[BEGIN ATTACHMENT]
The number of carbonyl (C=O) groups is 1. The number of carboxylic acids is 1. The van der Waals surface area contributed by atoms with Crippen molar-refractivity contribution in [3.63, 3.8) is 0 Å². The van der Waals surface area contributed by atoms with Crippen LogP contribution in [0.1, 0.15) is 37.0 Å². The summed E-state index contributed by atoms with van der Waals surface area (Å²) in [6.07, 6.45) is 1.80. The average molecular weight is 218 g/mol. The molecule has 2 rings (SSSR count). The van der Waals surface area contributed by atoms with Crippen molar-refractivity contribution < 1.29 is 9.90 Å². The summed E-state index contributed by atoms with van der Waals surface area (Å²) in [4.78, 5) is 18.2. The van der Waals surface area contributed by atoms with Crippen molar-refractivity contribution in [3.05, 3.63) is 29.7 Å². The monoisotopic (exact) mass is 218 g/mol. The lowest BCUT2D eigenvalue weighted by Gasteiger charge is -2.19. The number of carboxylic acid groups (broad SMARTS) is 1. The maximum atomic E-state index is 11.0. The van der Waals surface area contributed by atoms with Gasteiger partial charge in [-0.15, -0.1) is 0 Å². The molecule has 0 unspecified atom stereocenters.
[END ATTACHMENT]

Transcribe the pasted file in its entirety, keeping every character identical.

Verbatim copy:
The number of carbonyl (C=O) groups is 1. The number of carboxylic acids is 1. The van der Waals surface area contributed by atoms with Crippen molar-refractivity contribution in [3.63, 3.8) is 0 Å². The van der Waals surface area contributed by atoms with Crippen LogP contribution in [0.1, 0.15) is 37.0 Å². The summed E-state index contributed by atoms with van der Waals surface area (Å²) in [6.07, 6.45) is 1.80. The average molecular weight is 218 g/mol. The molecule has 2 rings (SSSR count). The van der Waals surface area contributed by atoms with Crippen molar-refractivity contribution < 1.29 is 9.90 Å². The summed E-state index contributed by atoms with van der Waals surface area (Å²) in [4.78, 5) is 18.2. The van der Waals surface area contributed by atoms with Crippen molar-refractivity contribution in [3.05, 3.63) is 29.7 Å². The monoisotopic (exact) mass is 218 g/mol. The lowest BCUT2D eigenvalue weighted by Gasteiger charge is -2.19. The number of carboxylic acid groups (broad SMARTS) is 1. The maximum atomic E-state index is 11.0. The van der Waals surface area contributed by atoms with Gasteiger partial charge in [-0.15, -0.1) is 0 Å². The molecule has 0 unspecified atom stereocenters.